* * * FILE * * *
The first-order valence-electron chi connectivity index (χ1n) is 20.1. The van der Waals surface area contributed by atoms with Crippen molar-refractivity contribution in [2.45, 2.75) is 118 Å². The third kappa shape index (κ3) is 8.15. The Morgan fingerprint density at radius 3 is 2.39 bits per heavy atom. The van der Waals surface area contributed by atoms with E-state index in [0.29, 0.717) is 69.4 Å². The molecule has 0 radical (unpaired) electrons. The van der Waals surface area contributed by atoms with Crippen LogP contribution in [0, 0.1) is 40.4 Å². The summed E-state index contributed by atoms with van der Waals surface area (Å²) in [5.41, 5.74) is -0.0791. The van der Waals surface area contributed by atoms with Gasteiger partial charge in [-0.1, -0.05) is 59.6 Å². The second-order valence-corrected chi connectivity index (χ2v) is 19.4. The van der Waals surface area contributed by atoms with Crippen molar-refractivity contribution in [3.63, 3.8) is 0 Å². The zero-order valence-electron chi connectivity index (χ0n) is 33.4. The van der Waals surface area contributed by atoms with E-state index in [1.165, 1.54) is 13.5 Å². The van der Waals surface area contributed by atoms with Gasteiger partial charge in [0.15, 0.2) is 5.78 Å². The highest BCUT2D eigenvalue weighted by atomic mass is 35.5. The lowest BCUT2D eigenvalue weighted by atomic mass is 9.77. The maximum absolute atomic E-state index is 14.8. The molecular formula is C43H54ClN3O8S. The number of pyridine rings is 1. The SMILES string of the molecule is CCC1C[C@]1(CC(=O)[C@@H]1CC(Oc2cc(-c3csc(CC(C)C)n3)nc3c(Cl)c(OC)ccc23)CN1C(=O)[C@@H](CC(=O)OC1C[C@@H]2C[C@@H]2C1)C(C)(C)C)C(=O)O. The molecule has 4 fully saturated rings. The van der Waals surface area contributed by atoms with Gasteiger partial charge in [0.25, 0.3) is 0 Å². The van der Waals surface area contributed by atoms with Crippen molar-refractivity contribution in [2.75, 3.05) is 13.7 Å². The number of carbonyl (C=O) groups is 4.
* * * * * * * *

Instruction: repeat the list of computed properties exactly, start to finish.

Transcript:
The first-order valence-electron chi connectivity index (χ1n) is 20.1. The van der Waals surface area contributed by atoms with Crippen molar-refractivity contribution in [2.45, 2.75) is 118 Å². The third kappa shape index (κ3) is 8.15. The Morgan fingerprint density at radius 3 is 2.39 bits per heavy atom. The van der Waals surface area contributed by atoms with E-state index in [0.29, 0.717) is 69.4 Å². The molecule has 0 radical (unpaired) electrons. The van der Waals surface area contributed by atoms with Crippen LogP contribution in [0, 0.1) is 40.4 Å². The summed E-state index contributed by atoms with van der Waals surface area (Å²) in [5.41, 5.74) is -0.0791. The van der Waals surface area contributed by atoms with Gasteiger partial charge in [-0.1, -0.05) is 59.6 Å². The second-order valence-corrected chi connectivity index (χ2v) is 19.4. The van der Waals surface area contributed by atoms with Crippen molar-refractivity contribution in [3.63, 3.8) is 0 Å². The zero-order valence-electron chi connectivity index (χ0n) is 33.4. The van der Waals surface area contributed by atoms with E-state index in [1.165, 1.54) is 13.5 Å². The van der Waals surface area contributed by atoms with Gasteiger partial charge in [0.15, 0.2) is 5.78 Å². The highest BCUT2D eigenvalue weighted by atomic mass is 35.5. The lowest BCUT2D eigenvalue weighted by atomic mass is 9.77. The maximum absolute atomic E-state index is 14.8. The molecular formula is C43H54ClN3O8S. The number of pyridine rings is 1. The SMILES string of the molecule is CCC1C[C@]1(CC(=O)[C@@H]1CC(Oc2cc(-c3csc(CC(C)C)n3)nc3c(Cl)c(OC)ccc23)CN1C(=O)[C@@H](CC(=O)OC1C[C@@H]2C[C@@H]2C1)C(C)(C)C)C(=O)O. The molecule has 4 fully saturated rings. The van der Waals surface area contributed by atoms with Gasteiger partial charge in [0.25, 0.3) is 0 Å². The van der Waals surface area contributed by atoms with Crippen molar-refractivity contribution in [2.75, 3.05) is 13.7 Å². The number of carbonyl (C=O) groups is 4.